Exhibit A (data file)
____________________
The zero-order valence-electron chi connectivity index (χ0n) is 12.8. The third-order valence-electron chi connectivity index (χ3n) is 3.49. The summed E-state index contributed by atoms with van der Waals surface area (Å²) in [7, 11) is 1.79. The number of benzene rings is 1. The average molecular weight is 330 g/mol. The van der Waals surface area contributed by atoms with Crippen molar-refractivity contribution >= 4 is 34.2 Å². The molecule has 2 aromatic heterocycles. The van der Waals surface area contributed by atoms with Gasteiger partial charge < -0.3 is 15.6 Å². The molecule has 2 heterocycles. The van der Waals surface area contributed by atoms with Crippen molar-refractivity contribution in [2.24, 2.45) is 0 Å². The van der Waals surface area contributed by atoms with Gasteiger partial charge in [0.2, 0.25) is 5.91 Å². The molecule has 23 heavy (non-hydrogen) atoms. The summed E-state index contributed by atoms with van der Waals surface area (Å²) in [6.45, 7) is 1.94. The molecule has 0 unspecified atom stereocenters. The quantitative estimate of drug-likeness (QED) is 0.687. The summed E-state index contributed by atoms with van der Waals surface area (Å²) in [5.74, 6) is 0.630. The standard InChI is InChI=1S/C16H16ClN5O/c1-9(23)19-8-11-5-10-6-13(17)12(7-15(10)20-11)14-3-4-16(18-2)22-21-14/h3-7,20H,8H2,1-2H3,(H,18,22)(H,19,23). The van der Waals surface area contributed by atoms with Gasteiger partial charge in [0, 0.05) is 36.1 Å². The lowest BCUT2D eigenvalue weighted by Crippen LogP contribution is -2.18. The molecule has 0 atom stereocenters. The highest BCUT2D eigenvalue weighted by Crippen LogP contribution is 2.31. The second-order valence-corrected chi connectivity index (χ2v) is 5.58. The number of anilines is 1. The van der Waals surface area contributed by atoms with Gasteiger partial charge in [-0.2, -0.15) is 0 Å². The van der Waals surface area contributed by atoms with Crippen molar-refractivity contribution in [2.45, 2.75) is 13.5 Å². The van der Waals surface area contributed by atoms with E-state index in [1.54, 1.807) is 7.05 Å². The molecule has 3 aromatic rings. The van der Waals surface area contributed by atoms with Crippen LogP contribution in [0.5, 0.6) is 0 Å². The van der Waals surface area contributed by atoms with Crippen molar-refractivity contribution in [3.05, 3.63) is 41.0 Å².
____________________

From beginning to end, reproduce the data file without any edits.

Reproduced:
The zero-order valence-electron chi connectivity index (χ0n) is 12.8. The third-order valence-electron chi connectivity index (χ3n) is 3.49. The summed E-state index contributed by atoms with van der Waals surface area (Å²) in [7, 11) is 1.79. The number of benzene rings is 1. The average molecular weight is 330 g/mol. The van der Waals surface area contributed by atoms with Crippen molar-refractivity contribution >= 4 is 34.2 Å². The molecule has 2 aromatic heterocycles. The van der Waals surface area contributed by atoms with Gasteiger partial charge < -0.3 is 15.6 Å². The molecule has 2 heterocycles. The van der Waals surface area contributed by atoms with Crippen molar-refractivity contribution in [2.24, 2.45) is 0 Å². The van der Waals surface area contributed by atoms with Gasteiger partial charge in [0.2, 0.25) is 5.91 Å². The molecule has 23 heavy (non-hydrogen) atoms. The summed E-state index contributed by atoms with van der Waals surface area (Å²) in [6.45, 7) is 1.94. The molecule has 0 unspecified atom stereocenters. The quantitative estimate of drug-likeness (QED) is 0.687. The summed E-state index contributed by atoms with van der Waals surface area (Å²) in [5.74, 6) is 0.630. The standard InChI is InChI=1S/C16H16ClN5O/c1-9(23)19-8-11-5-10-6-13(17)12(7-15(10)20-11)14-3-4-16(18-2)22-21-14/h3-7,20H,8H2,1-2H3,(H,18,22)(H,19,23). The van der Waals surface area contributed by atoms with Gasteiger partial charge in [0, 0.05) is 36.1 Å². The lowest BCUT2D eigenvalue weighted by Crippen LogP contribution is -2.18. The molecule has 0 atom stereocenters. The highest BCUT2D eigenvalue weighted by Crippen LogP contribution is 2.31. The second-order valence-corrected chi connectivity index (χ2v) is 5.58. The number of anilines is 1. The van der Waals surface area contributed by atoms with Gasteiger partial charge in [-0.2, -0.15) is 0 Å². The van der Waals surface area contributed by atoms with Crippen molar-refractivity contribution in [2.45, 2.75) is 13.5 Å². The van der Waals surface area contributed by atoms with E-state index in [1.54, 1.807) is 7.05 Å². The molecule has 3 aromatic rings. The van der Waals surface area contributed by atoms with Crippen LogP contribution in [0.5, 0.6) is 0 Å². The van der Waals surface area contributed by atoms with Crippen molar-refractivity contribution in [3.05, 3.63) is 41.0 Å².